The lane change feature is neat but what I really found to be so cool with digital (and did NOT anticipate) was how much fun it is to follow close behind the guy in front of you. On my current track, passing is NOT completed right at the lane change section like the promo videos would have you think. If you know you are coming up on another, slower, car. You change lanes a lap or more before the actual pass occurs. There are big curves, and places where one car is faster than another, so you generally position yourself into the opposite lane and then pass where the speed and position is right.

I have thought of adding analog functionality, mostly to make it so we could buy cars, and drop them on the track and go. I hate having to spend $30 or more on a car and then another $22 on the chip, and then shoehorn it into the new car. But, when I thought of the fun we have with the digital, features, I think "I would hate to loose the ability to follow, have a single cross-over, run more cars at one time than the number of slots, loose the option to merge two or more slots into one".

Good topic and I'm sure the debate will never end.

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i m sure the debate will never end!

i ve just tried again with the digital setup i have (one lane changer over, one corner crossover and the four car pb) and it worked alot better with the copper tape i have added, i already have one power tap for each lane, but will get some more, i m SLOWLY being converted

the idea of a dual set up is tempting, if i can fabricate a way to run the two ( i d think some sort of relay would do the trick? ) then i would be alot happier,

the only other nag i have is the amount of money and time i will have to put into chipping my cars, i m not too bothered about the cost, i can get them trade price at around £7 - 8 a throw.

otherwise a setup with a 6car pb and pb pro sounds like the way forward!

anyone else here running pb pro??
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Phil I run PB Pro with the MS Mod on a 4 car PB, with just the 6 car pb and 2 C7004 power supplies I tried running 6 cars as dummies with random lane changes. I have a total of 4 LC's and when a car changed lane everything slowed down. When I plugged in the slave and one of the power supplies to that there was no change in speed at all and was very impressed. Along with the additional functions of PB Pro I can't see me ever going back to standard SSD. Where are you in the UK? if your close to me I'm sure I could let you try it yourself.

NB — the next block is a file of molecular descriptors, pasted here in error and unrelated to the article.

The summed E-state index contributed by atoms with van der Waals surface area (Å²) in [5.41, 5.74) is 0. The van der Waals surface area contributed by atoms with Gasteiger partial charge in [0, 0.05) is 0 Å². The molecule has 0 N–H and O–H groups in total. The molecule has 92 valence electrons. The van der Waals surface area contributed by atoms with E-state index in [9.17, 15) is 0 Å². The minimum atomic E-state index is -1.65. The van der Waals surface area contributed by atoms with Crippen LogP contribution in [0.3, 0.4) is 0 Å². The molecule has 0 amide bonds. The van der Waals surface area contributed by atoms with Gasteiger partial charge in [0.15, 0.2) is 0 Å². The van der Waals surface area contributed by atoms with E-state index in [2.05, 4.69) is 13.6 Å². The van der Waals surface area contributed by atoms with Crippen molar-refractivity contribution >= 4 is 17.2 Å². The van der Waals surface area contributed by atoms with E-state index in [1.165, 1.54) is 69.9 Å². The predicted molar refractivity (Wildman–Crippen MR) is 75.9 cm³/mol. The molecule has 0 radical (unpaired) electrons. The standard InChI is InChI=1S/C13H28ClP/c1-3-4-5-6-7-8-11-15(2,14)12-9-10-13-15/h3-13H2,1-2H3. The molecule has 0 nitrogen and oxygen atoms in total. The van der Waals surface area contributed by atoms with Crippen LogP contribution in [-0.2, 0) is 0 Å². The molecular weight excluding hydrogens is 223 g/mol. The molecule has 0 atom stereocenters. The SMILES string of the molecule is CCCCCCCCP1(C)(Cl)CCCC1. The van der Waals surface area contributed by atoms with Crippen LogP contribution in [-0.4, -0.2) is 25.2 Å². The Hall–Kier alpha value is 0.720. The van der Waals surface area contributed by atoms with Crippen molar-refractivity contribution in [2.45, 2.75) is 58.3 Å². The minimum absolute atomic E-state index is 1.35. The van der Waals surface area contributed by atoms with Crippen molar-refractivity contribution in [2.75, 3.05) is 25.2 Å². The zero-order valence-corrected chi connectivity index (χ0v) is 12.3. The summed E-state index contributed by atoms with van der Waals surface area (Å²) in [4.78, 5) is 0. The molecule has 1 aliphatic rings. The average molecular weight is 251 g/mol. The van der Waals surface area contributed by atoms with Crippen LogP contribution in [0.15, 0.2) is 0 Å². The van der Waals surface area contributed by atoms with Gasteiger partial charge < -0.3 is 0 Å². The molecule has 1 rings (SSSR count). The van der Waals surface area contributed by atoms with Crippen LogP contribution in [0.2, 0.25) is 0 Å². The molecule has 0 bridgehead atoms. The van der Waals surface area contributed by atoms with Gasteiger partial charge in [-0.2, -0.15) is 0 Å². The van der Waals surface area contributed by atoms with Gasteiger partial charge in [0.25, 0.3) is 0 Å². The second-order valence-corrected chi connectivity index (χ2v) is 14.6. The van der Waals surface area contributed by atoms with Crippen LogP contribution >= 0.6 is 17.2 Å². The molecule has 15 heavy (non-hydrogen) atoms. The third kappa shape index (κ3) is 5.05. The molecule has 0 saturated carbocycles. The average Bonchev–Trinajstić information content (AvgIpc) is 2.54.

The 6 car Powerbase with PB Pro is way better than the standard and while you are getting that, get the Simple-H mod as well....

Combine that with a good PC program such as SSD Console
which has neat features such as changing throttle power with fuel load and you will have a lot of fun.

The problem I've discovered with digital is there is a fastest racing line. How are you supposed to overtake a car in front who stays on the line? Do you have to wait for them to make a mistake? I've thought the only solution is careful track design so there are alternative fast lines. Still, no fun just following in a precession (although realism achieved).
No to digital for me, I like to do battle not follow or lead in the knowledge race won off the start line.
True, the LC's are too abrupt to be of much benefit, but still a lot closer than analogue can offer.
However for ultimate race lines routed timber is the way to go.
QUOTE (Thatcedric @ 21 Feb 2008, 14:27) <{POST_SNAPBACK}>The problem I've discovered with digital is there is a fastest racing line.That's just poor track design. Same in analogue as setting up a track where one lane is much faster than others.
Sorry Thatcedric, I missed your point. So you dont like best lines? Just like real motorsport you have to out drive them to get number one, often in the 2nd best line, thats just how it is. Personally I love it. Each to their own obviously=)
I'm with you I'man. Just like real racing, first in to the first bend has the advantage. It is for those behind to push to find the passing place.
Bill, you're correct as well, track planning is very important to give the opertunities to pass. The skills required for digital are different to those for anologue. It is not something you are going to master overnight. Persevere and learn the 'dark arts'